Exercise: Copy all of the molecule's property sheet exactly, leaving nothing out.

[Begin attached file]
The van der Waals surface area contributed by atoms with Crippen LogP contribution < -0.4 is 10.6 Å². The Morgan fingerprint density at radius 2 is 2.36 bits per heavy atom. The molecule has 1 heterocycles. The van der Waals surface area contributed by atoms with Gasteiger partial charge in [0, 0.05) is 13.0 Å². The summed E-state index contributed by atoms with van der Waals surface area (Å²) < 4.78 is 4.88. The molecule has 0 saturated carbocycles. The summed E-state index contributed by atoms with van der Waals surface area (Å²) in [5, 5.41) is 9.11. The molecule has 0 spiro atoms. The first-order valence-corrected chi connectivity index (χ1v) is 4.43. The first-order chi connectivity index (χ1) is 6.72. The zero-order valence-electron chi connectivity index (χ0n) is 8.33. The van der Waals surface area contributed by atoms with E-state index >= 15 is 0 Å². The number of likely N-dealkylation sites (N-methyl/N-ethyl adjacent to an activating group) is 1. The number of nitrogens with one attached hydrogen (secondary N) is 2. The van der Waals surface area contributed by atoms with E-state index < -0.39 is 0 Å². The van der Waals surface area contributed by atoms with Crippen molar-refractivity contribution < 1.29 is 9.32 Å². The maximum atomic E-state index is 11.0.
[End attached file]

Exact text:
The van der Waals surface area contributed by atoms with Crippen LogP contribution < -0.4 is 10.6 Å². The Morgan fingerprint density at radius 2 is 2.36 bits per heavy atom. The molecule has 1 heterocycles. The van der Waals surface area contributed by atoms with Gasteiger partial charge in [0, 0.05) is 13.0 Å². The summed E-state index contributed by atoms with van der Waals surface area (Å²) < 4.78 is 4.88. The molecule has 0 saturated carbocycles. The summed E-state index contributed by atoms with van der Waals surface area (Å²) in [5, 5.41) is 9.11. The molecule has 0 spiro atoms. The first-order valence-corrected chi connectivity index (χ1v) is 4.43. The first-order chi connectivity index (χ1) is 6.72. The zero-order valence-electron chi connectivity index (χ0n) is 8.33. The van der Waals surface area contributed by atoms with E-state index >= 15 is 0 Å². The number of likely N-dealkylation sites (N-methyl/N-ethyl adjacent to an activating group) is 1. The number of nitrogens with one attached hydrogen (secondary N) is 2. The van der Waals surface area contributed by atoms with E-state index < -0.39 is 0 Å². The van der Waals surface area contributed by atoms with Crippen molar-refractivity contribution < 1.29 is 9.32 Å². The maximum atomic E-state index is 11.0.